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Cap rates are an investor’s way of converting expected cash flows from real estate into an estimate of present value. They can be thought of as an investor’s expected rate of return using the assumptions (an operator's underwriting) of future net operating income (NOI) over a specific holding period. For any given cap rate, higher expected NOI will result in higher real estate valuations.

However, cap rates and real estate valuations are inversely related, meaning higher cap rates result in lower valuations for any given level of NOI. As cap rates fall, real estate valuations rise, and vice versa. The yield investors can “lock in” by investing in a U.S. Treasury bond provides a benchmark that can be useful when assessing the cap rates currently observed in real estate markets. Using the yields on 10-year Treasury bonds as a “risk free” return reference, we can estimate a “spread” or the incremental difference in returns expected from an investment in commercial real estate over returns from “risk-free” bonds. This spread should compensate investors fairly for the additional risk and must include some incremental reward for holding a less liquid financial asset such as ownership in an LLC that holds the asset.  

Unlike government bonds with fixed interest payments, cash flows from real estate are typically expected to grow. Therefore, an investor’s required rate of return will include future growth rates as an important component. Other things equal, the expected growth rate in NOI will show up in spreads as a downward adjustment. Higher expected growth in NOI from today’s level means investors can accept a lower capitalization rate for current NOI. The cap rate/Treasury yield spread thus becomes a barometer of investor sentiment as it mathematically explains the trade-off in returns that investors are willing to accept for higher risk versus low-risk investments.

Beyond estimating the return for an individual property or a portfolio of real estate assets, there are additional insights we can glean when it comes to valuations and the investment cycle in commercial real estate if we monitor the changes in spreads between capitalization rates and the yields on government bonds. In fact, cap rates and cap rate spreads are a valuable gauge of investor preferences for real estate versus other investments over time.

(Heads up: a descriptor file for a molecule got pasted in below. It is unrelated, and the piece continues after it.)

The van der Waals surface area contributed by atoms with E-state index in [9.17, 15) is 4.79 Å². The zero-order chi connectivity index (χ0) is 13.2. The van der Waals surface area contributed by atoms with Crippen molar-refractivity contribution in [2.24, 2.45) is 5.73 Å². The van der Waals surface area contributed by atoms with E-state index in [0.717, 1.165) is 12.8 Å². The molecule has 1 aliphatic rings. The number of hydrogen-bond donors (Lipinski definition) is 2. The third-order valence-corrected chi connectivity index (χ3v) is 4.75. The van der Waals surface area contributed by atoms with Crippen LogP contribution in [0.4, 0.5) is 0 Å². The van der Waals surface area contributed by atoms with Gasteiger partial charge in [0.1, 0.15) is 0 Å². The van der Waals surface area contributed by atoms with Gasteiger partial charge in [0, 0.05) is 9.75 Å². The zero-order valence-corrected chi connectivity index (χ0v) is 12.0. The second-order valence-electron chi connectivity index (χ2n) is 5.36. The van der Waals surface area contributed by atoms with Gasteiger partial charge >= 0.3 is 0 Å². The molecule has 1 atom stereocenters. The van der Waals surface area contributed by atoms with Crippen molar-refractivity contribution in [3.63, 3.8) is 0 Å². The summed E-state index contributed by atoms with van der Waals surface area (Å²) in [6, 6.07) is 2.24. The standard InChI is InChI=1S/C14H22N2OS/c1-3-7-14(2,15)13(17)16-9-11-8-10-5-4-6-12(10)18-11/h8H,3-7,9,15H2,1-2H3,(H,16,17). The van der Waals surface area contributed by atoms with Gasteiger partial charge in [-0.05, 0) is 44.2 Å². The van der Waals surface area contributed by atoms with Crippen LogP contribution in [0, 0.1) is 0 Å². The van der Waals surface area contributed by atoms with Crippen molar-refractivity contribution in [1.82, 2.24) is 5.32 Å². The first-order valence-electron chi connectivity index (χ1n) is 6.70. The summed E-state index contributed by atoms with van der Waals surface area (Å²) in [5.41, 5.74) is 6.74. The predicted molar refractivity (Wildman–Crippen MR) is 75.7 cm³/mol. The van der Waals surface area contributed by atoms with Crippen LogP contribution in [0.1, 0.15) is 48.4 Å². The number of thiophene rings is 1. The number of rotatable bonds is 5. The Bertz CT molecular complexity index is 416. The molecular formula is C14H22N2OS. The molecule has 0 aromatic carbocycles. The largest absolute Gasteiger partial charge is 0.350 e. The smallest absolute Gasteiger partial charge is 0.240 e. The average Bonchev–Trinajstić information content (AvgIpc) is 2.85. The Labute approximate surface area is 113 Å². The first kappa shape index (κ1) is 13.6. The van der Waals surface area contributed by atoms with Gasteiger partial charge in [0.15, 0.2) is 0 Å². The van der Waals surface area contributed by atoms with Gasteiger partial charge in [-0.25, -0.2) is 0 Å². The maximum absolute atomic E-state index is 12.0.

By observing the spreads between yields on 10-year Treasury bonds and cap rates for commercial real estate, we can gain insights into the ever-changing investment environment. NCREIF publishes quarterly average cap rates for all classes of commercial real estate reported by fiduciary transactions and appraisals. As the chart illustrates, during 2Q 2007, the overheated and overpriced real estate market is quite evident as spreads declined while real estate asset values were increasing. Stating it differently, inflated real estate values resulted in historically low spreads between cap rates and Treasury yields (0.29%). Later, as spreads between capitalization rates and bond yields increased as we saw in 3Q 2010, investors were demanding higher rates of return as a risk premium for holding real estate and the spread increased to 4.42%. Over the last 10 years, the average spread between cap rates and 10-year Treasury bond yields has been 2.7%.

Nicholas Abraham

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